The environmental and socio-economic impact of clay bricks in South Africa
The building sector has been linked to high CO2 emissions and global climate change, a concern that affects us all. A first step towards improving the sustainability of building materials is to understand the extent and source of the environmental and socio-economic impacts.
In light of this, the CBA commissioned two detailed scientific assessments to understand the environmental impact of clay brick production and use in South Africa. The independent studies were conducted by The University of Pretoria. The CBA also commissioned a social LCA which was conducted by G1 Consulting & Associates and Equispectives Research & Consulting Services.
This brochure provides a high-level overview of these studies and the key take home messages for those involved in brick manufacturing in South Africa.
ISO 14040 and 14044 standards
The study commissioned by the CBA was conducted in accordance with the ISO 14040 and 14044 standards, with an external review by Quantis International, to assure the highest quality standards. The LCA is underpinned by specific production data from 86 out of the 102 clay brick production sites in South Africa, covering 95% of the bricks produced in South Africa. Data from the informal sector was not considered, as this is estimated to represent only 3% of the market. Production data for each manufacturing site was collected for one year (2013), and takes into account raw materials, electricity and fuels input into each of the production steps, as well as all transport steps.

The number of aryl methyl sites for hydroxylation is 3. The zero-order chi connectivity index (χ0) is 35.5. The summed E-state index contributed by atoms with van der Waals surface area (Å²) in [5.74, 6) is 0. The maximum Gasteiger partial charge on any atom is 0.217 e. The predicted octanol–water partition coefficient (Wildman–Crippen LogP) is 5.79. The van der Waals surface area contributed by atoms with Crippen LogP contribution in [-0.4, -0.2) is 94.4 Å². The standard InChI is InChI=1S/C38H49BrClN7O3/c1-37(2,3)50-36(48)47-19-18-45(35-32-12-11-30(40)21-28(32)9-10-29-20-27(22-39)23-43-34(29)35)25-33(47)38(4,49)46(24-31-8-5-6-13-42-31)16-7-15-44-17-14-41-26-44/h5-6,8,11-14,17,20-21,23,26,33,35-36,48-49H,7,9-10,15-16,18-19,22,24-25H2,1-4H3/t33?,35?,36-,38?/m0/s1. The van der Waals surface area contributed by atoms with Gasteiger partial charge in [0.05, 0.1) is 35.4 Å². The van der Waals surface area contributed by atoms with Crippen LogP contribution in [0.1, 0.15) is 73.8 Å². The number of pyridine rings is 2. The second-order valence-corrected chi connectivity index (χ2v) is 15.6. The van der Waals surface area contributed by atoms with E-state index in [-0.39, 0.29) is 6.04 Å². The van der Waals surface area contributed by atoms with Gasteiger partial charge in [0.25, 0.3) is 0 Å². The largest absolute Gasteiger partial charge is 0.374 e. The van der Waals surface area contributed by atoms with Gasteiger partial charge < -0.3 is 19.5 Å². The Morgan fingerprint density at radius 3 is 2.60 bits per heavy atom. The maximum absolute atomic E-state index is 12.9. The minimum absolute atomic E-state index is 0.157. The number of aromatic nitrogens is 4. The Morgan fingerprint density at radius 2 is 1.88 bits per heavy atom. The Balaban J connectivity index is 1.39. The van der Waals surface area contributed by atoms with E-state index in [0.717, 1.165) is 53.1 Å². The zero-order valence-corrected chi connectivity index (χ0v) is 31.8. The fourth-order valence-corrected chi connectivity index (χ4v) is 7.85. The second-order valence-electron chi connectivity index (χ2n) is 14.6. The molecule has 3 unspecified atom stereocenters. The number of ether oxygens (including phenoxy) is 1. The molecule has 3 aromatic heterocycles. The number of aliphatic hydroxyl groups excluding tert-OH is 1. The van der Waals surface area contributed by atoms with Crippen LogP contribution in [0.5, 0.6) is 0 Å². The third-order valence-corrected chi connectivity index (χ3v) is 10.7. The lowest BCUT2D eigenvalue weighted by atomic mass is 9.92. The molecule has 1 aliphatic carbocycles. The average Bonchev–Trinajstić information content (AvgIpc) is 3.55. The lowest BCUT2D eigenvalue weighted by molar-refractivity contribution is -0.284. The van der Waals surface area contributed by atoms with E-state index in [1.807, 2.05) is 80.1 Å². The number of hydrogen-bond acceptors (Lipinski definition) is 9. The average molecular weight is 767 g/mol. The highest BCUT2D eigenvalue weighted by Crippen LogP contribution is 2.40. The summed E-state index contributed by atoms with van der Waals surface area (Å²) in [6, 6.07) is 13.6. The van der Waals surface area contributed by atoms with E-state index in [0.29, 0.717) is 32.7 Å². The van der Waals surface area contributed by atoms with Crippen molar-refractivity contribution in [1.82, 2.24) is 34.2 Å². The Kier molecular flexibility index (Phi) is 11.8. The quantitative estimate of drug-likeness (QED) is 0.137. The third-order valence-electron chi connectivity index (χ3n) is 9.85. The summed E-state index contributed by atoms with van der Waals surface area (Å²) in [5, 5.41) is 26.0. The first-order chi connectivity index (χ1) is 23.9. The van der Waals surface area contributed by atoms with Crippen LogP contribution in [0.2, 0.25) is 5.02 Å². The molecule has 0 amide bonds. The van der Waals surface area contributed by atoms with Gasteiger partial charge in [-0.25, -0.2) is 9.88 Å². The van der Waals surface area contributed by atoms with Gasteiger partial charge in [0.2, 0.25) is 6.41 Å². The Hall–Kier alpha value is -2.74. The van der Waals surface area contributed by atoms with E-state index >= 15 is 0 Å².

What was assessed
Brick firing technologies differ substantially in terms of their infrastructure requirements, fuel type and combustion procedure. The study covered six different kiln types used in South Africa:
- CLAMP KILN, the most widely used in SA typically producing stock bricks. The kiln is fired with coal or fuel oil, and burns for up to two weeks.
- TUNNEL KILN, an advanced firing technique, with most face bricks produced in SA produced by this technology. Firing is with gas, fuel oil or coal of specific quality, and continues for 48 to 72 hours.
- TRANSVERSE ARCH KILN (TVA), a continuously-fired kiln burning coal and/or gas, with the complete firing and vitrification process taking up to a week.
- VERTICAL SHAFT BRICK KILN (VSBK), a continuous process in which bricks move down a vertical kiln through a central firing location. The firing process takes only 24 hours. VSBKs are typically coal-fired.
- HOFFMAN KILN, an old technology and the first type of continuous kiln in which coal is dropped from above into a tunnel constructed of refractory bricks.
- ZIGZAG KILN, the least used technology in South Africa, has a long fire zone and uses suction fans to draw the fire from one batch of bricks to the next batch. Internal fuel (coal) added to the clay mix fires the kiln.